You limited your search to:

  Partner: UNT Libraries
 Decade: 2000-2009
 Degree Discipline: History
 Collection: UNT Theses and Dissertations
Connecting Ireland and America: Early English Colonial Theory 1560-1620

Connecting Ireland and America: Early English Colonial Theory 1560-1620

Date: May 2005
Creator: Nelson, Robert Nicholas
Description: This work demonstrates the connections that exist in rhetoric and planning between the Irish plantation projects in the Ards, Munster , Ulster and the Jamestown colony in Virginia . The planners of these projects focused on the creation of internal stability rather than the mission to 'civilize' the natives. The continuity between these projects is examined on several points: the rhetoric the English used to describe the native peoples and the lands to be colonized, who initiated each project, funding and financial terms, the manner of establishing title, the manner of granting the lands to settlers, and the status the natives were expected to hold in the plantation. Comparison of these points highlights the early English colonial idea and the variance between rhetoric and planning.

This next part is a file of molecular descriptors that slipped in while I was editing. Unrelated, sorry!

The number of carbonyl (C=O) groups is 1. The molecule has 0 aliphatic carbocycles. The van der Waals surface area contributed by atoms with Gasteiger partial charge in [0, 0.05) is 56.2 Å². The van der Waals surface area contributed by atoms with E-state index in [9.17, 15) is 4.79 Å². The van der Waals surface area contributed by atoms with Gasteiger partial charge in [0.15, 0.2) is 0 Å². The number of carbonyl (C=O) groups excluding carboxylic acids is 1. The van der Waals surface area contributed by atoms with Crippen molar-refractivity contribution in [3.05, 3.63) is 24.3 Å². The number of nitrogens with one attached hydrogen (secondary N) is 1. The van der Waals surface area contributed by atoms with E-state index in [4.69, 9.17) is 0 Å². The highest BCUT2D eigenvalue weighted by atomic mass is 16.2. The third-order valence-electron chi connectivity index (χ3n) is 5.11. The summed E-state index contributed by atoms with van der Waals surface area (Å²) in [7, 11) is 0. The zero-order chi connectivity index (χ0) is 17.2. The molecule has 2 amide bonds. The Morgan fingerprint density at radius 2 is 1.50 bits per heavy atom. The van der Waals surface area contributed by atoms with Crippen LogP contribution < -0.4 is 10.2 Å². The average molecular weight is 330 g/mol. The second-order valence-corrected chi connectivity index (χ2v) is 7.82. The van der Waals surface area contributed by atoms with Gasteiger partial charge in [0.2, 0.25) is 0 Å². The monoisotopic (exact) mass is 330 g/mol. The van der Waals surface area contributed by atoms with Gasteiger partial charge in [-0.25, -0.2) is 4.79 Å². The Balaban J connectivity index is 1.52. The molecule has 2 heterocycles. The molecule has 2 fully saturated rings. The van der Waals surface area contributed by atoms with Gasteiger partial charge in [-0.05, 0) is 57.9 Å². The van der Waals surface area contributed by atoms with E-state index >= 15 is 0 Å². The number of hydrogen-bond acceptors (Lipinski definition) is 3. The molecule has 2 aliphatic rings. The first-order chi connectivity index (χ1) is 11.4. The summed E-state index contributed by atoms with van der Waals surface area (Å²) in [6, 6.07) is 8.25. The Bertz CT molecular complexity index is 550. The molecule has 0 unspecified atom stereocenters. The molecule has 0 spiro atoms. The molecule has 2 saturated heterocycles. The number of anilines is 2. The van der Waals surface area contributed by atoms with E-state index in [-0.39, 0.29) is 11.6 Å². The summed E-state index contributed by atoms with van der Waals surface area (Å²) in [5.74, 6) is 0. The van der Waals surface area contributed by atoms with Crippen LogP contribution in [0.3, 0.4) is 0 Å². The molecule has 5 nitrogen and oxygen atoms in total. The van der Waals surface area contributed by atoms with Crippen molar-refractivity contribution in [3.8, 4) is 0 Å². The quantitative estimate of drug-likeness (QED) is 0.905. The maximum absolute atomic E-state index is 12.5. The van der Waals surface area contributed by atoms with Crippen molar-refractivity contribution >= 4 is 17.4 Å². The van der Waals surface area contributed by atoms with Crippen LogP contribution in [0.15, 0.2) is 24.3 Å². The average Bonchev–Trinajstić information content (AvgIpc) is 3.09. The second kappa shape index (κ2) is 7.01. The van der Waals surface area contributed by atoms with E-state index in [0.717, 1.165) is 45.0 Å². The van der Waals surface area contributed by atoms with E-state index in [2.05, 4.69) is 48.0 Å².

Contributing Partner: UNT Libraries
The Crater of Diamonds: A History of the Pike County, Arkansas, Diamond Field, 1906-1972

The Crater of Diamonds: A History of the Pike County, Arkansas, Diamond Field, 1906-1972

Access: Use of this item is restricted to the UNT Community.
Date: May 2002
Creator: Henderson, John C.
Description: The first diamond mine in North America was discovered in 1906 when John W. Huddleston found two diamonds on his farm just south of Murfreesboro in Pike County, Arkansas. Experts soon confirmed that the diamond-bearing formation on which Huddleston made his discovery was the second largest of its kind and represented 25 percent of all known diamond-bearing areas in the world. Discovery of the field generated nearly a half century of speculative activity by men trying to demonstrate and exploit its commercial viability. The field, however, lacked the necessary richness for successful commercial ventures, and mining was eventually replaced in the early 1950s by tourist attractions that operated successfully until 1972. At that time the State of Arkansas purchased the field and converted it to a state park. Thus this work tell the rich and complicated story of America'a once and only diamond field, analyzes the reasons for the repeated failures of efforts to make it commercially viable, and explains how it eventually succeeded as a tourist venture.
Contributing Partner: UNT Libraries
Creole Angel: The Self-Identity of the Free People of Color of Antebellum New Orleans

Creole Angel: The Self-Identity of the Free People of Color of Antebellum New Orleans

Date: August 2006
Creator: Hobratsch, Ben Melvin